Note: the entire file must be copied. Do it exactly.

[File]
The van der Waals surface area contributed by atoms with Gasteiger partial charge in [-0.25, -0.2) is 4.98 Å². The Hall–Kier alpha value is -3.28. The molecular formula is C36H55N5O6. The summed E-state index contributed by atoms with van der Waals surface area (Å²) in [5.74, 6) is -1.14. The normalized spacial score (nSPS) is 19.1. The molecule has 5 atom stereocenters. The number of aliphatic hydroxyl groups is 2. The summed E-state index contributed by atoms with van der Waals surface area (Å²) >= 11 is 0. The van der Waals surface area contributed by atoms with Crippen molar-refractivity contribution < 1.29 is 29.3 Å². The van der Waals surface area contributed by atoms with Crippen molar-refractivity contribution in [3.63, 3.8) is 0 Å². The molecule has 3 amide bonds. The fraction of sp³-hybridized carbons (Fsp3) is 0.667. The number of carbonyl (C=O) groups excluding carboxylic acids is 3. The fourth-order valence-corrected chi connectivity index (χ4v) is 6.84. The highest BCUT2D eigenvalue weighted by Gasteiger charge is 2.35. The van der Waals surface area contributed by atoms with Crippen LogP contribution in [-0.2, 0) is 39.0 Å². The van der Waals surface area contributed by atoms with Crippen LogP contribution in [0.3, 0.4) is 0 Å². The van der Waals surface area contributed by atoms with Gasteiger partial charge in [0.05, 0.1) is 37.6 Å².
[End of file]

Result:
The van der Waals surface area contributed by atoms with Gasteiger partial charge in [-0.25, -0.2) is 4.98 Å². The Hall–Kier alpha value is -3.28. The molecular formula is C36H55N5O6. The summed E-state index contributed by atoms with van der Waals surface area (Å²) in [5.74, 6) is -1.14. The normalized spacial score (nSPS) is 19.1. The molecule has 5 atom stereocenters. The number of aliphatic hydroxyl groups is 2. The summed E-state index contributed by atoms with van der Waals surface area (Å²) >= 11 is 0. The van der Waals surface area contributed by atoms with Crippen molar-refractivity contribution < 1.29 is 29.3 Å². The van der Waals surface area contributed by atoms with Crippen molar-refractivity contribution in [3.63, 3.8) is 0 Å². The molecule has 3 amide bonds. The fraction of sp³-hybridized carbons (Fsp3) is 0.667. The number of carbonyl (C=O) groups excluding carboxylic acids is 3. The fourth-order valence-corrected chi connectivity index (χ4v) is 6.84. The highest BCUT2D eigenvalue weighted by Gasteiger charge is 2.35. The van der Waals surface area contributed by atoms with Crippen LogP contribution in [-0.2, 0) is 39.0 Å². The van der Waals surface area contributed by atoms with Crippen LogP contribution in [0.3, 0.4) is 0 Å². The van der Waals surface area contributed by atoms with Gasteiger partial charge in [0.05, 0.1) is 37.6 Å².